Emotional intelligence is a hot topic in HR lately and, at face value, it seems like an attribute that every great employee should have. But how do you define and measure emotional intelligence well enough to seek it out in your job candidates?
The answer is not so simple. Much of the ambiguity stems from competing definitions of what emotional intelligence is in the first place. There are two main models of emotional intelligence (EI), one based on abilities and another based on traits.
The ability model posits that people vary in their ability to process and think about emotions, and that this ability can be measured through adaptive behaviors. These behaviors include perceiving, using, understanding, and managing emotions, which this model measures through emotion-based problem solving tasks.
In contrast, the trait-based model measures EI through people’s self-perceived emotional abilities. EI tests that use this model require individuals to self-report their personality/behaviors based on prompts, similar to the way that many established personality tests assess individuals. There’s also a third “mixed” model popularized by Daniel Goleman’s 1995 book Emotional Intelligence, which is a combination of the ability and traits model. While there are pros and cons to each model, there is no general consensus within the scientific community about which one is more accurate.
To complicate things further, the research linking emotional intelligence to job performance shows very mixed results. One meta-analysis of dozens of studies on EI and the workplace concluded that the results so far are inconsistent. Noted psychologist Adam Grant, himself a fan of the new emphasis on emotional intelligence research, recently argued that the evidence does not yet support the use of EI tests to inform hiring decisions. In comparison, tests of cognitive aptitude (or traditional intelligence) are consistently shown to be much more predictive of performance than emotional intelligence.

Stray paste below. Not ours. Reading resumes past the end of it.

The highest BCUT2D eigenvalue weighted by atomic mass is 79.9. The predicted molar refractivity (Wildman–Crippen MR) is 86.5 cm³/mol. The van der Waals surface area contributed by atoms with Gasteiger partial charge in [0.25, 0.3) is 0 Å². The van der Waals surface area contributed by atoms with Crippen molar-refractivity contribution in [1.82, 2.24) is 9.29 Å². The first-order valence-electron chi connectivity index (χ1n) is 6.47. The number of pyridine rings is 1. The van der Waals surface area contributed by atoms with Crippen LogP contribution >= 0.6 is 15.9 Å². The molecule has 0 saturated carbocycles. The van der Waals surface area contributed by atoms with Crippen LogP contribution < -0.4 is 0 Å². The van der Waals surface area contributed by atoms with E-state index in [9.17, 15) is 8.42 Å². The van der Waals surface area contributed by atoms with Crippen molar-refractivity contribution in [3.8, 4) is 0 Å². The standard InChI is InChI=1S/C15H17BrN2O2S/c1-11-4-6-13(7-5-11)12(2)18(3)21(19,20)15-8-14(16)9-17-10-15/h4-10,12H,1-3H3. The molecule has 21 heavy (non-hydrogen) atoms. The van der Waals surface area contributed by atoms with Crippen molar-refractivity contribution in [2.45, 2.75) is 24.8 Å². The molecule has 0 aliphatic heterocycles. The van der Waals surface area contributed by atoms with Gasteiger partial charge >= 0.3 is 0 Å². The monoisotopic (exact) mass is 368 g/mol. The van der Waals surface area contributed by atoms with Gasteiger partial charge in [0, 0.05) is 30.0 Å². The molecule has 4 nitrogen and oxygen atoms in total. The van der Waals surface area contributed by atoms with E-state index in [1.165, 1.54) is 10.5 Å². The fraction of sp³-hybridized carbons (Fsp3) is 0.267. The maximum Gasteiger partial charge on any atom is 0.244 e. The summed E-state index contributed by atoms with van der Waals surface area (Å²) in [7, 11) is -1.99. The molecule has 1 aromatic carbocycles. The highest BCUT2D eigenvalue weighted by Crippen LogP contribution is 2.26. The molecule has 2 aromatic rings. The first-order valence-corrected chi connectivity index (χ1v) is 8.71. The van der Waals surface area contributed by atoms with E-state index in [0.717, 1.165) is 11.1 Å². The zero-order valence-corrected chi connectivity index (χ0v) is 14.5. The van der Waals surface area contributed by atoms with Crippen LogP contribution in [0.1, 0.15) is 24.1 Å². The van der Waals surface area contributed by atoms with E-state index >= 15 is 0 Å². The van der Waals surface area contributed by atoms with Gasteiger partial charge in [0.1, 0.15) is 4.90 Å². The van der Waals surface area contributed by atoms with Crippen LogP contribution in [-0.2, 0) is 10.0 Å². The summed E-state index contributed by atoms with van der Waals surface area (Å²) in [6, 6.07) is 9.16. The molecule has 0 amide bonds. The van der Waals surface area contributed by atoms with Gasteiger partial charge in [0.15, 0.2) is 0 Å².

This is not to say that emotional intelligence isn’t valuable in the workplace. Much of what we perceive EI to be may actually overlap with other more established measures. For instance, some evidence shows that EI may be linked to some traits commonly measured in personality tests, including agreeableness and openness, although the extent of those relationships vary from study to study. What’s more, EI is shown to be positively correlated with cognitive aptitude, suggesting that some components of EI may be encompassed within traditional intelligence.
But many questions still remain: How can we measure EI in a way that is predictive of job performance? What relationship does EI have to cognitive aptitude? What relationship does EI have to personality?
Here at Criteria, we think emotional intelligence is a really exciting frontier for research. While a lot of fascinating work is being done to uncover the link between emotional intelligence and workplace performance, the current research isn’t quite strong enough for us to recommend using it as a factor for making hiring decisions.
So while for now there might not be a well-validated EI test for hiring purposes, there are ways you can approximate emotional intelligence through other more predictive factors. In the meantime, we look forward to seeing what future research has to tell us about emotional intelligence and the workplace.